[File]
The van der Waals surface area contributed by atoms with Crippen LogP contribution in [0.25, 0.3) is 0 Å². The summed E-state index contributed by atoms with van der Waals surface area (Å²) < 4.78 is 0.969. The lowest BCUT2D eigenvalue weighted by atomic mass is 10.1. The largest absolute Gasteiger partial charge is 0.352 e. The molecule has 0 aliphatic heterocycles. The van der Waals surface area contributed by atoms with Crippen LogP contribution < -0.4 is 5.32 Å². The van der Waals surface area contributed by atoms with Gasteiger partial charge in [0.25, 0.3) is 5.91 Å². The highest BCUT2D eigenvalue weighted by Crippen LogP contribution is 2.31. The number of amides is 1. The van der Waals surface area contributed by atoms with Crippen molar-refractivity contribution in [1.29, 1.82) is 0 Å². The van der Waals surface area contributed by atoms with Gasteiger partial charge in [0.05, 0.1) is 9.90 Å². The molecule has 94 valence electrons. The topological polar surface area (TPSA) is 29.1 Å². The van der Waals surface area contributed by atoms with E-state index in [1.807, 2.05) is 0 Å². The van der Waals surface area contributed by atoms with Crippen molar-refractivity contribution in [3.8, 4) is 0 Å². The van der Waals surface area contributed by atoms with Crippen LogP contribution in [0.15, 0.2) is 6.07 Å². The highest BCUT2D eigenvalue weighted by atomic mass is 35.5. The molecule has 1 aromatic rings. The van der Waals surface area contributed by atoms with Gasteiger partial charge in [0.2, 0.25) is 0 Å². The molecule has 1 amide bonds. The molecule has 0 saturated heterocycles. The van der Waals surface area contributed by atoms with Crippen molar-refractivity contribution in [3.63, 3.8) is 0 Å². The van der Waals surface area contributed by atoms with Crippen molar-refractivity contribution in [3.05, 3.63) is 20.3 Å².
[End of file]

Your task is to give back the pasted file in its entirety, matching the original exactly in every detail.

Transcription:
The van der Waals surface area contributed by atoms with Crippen LogP contribution in [0.25, 0.3) is 0 Å². The summed E-state index contributed by atoms with van der Waals surface area (Å²) < 4.78 is 0.969. The lowest BCUT2D eigenvalue weighted by atomic mass is 10.1. The largest absolute Gasteiger partial charge is 0.352 e. The molecule has 0 aliphatic heterocycles. The van der Waals surface area contributed by atoms with Crippen LogP contribution < -0.4 is 5.32 Å². The van der Waals surface area contributed by atoms with Gasteiger partial charge in [0.25, 0.3) is 5.91 Å². The highest BCUT2D eigenvalue weighted by Crippen LogP contribution is 2.31. The number of amides is 1. The van der Waals surface area contributed by atoms with Crippen molar-refractivity contribution in [1.29, 1.82) is 0 Å². The van der Waals surface area contributed by atoms with Gasteiger partial charge in [0.05, 0.1) is 9.90 Å². The molecule has 94 valence electrons. The topological polar surface area (TPSA) is 29.1 Å². The van der Waals surface area contributed by atoms with E-state index in [1.807, 2.05) is 0 Å². The van der Waals surface area contributed by atoms with Crippen molar-refractivity contribution in [3.8, 4) is 0 Å². The van der Waals surface area contributed by atoms with Crippen LogP contribution in [0.15, 0.2) is 6.07 Å². The highest BCUT2D eigenvalue weighted by atomic mass is 35.5. The molecule has 1 aromatic rings. The van der Waals surface area contributed by atoms with Gasteiger partial charge in [0.2, 0.25) is 0 Å². The molecule has 1 amide bonds. The molecule has 0 saturated heterocycles. The van der Waals surface area contributed by atoms with Crippen molar-refractivity contribution in [3.63, 3.8) is 0 Å². The van der Waals surface area contributed by atoms with Crippen molar-refractivity contribution in [3.05, 3.63) is 20.3 Å².